Ever since I read a quote from a blogger who said that blogging had changed him (but gave no indication how), I’ve wondered if I can point to any differences in myself as a result of my slogging through almost two years of writing blog posts. At this point I’d say no changes are clear. However, as much as I stay the same after writing these personal essays, I am certain that writing fiction will cause a change.
Fiction that isn’t an author’s personal adventure into the frightening or the unknown isn’t worth writing for anything but money. (writer Jonathan Franzen)
I saved this quote because it represents one of my biggest challenges in trying to create interesting main characters and plot. It’s not easy to read about the suffering of fictional characters, their miserable childhoods, teenage temptations or tragedies, fraying or dissolved marriages, bouts of depression, losses of loved ones, conflicts with the law, struggles with failure, or their humiliations. But it’s easier to read about someone else’s invented characters than to write about the sufferings of my own. Putting a character born in your own imagination through such horrors is excruciating. I want to protect them. To create memorable characters and stories it’s as if you have to put yourself through hell along with them.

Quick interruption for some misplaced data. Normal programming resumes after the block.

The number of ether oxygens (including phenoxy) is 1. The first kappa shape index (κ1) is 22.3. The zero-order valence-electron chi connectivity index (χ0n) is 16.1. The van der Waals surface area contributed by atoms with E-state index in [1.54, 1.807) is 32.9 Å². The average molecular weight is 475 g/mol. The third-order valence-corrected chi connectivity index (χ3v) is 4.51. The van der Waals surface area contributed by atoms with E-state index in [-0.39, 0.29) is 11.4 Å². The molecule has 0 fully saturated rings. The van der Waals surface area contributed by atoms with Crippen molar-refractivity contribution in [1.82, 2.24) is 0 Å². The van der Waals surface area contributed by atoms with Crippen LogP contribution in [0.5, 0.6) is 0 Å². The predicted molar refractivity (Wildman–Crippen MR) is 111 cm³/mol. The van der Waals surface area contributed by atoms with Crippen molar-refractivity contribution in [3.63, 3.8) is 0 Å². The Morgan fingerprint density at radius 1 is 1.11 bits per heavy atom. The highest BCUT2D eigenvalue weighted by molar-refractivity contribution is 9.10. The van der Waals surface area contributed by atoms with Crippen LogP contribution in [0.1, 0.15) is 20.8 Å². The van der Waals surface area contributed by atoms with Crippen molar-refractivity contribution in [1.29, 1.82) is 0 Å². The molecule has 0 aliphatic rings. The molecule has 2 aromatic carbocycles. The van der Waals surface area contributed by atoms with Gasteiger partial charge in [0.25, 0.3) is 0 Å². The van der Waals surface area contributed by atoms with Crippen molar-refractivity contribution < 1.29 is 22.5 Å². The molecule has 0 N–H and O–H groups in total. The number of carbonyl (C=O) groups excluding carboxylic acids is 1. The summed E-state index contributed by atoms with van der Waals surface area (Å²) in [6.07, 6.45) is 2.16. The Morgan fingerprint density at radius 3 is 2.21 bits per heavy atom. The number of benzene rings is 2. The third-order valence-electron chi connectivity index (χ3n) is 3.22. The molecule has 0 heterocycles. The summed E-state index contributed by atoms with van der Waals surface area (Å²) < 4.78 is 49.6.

The reader expects that the protagonist will be forced to confront things he’s probably spent his entire life avoiding. (screenwriter and author Lisa Cron)
Exactly the problem I’m facing. Years ago a friend and I agreed that we would try to live our lives according to the motto, “Never lose face.” While I haven’t been especially successful in living up to that motto, you get the idea that I’m not one who’s spent a lot of time looking for adventure, risks, or danger in life. Imagine then how difficult it is to make my character face all these things. My villain caused her to lose face in the first scene. I haven’t yet fully developed her or the bad guys, because I’m still protecting them. I ‘ve set up barriers between them and certain situations they must face to keep the story interesting, situations I, personally, would avoid. And now I have to break down the barriers. I know when I finally do, I will be stepping into frightening territory in which my character will become more vulnerable and I will have to join her.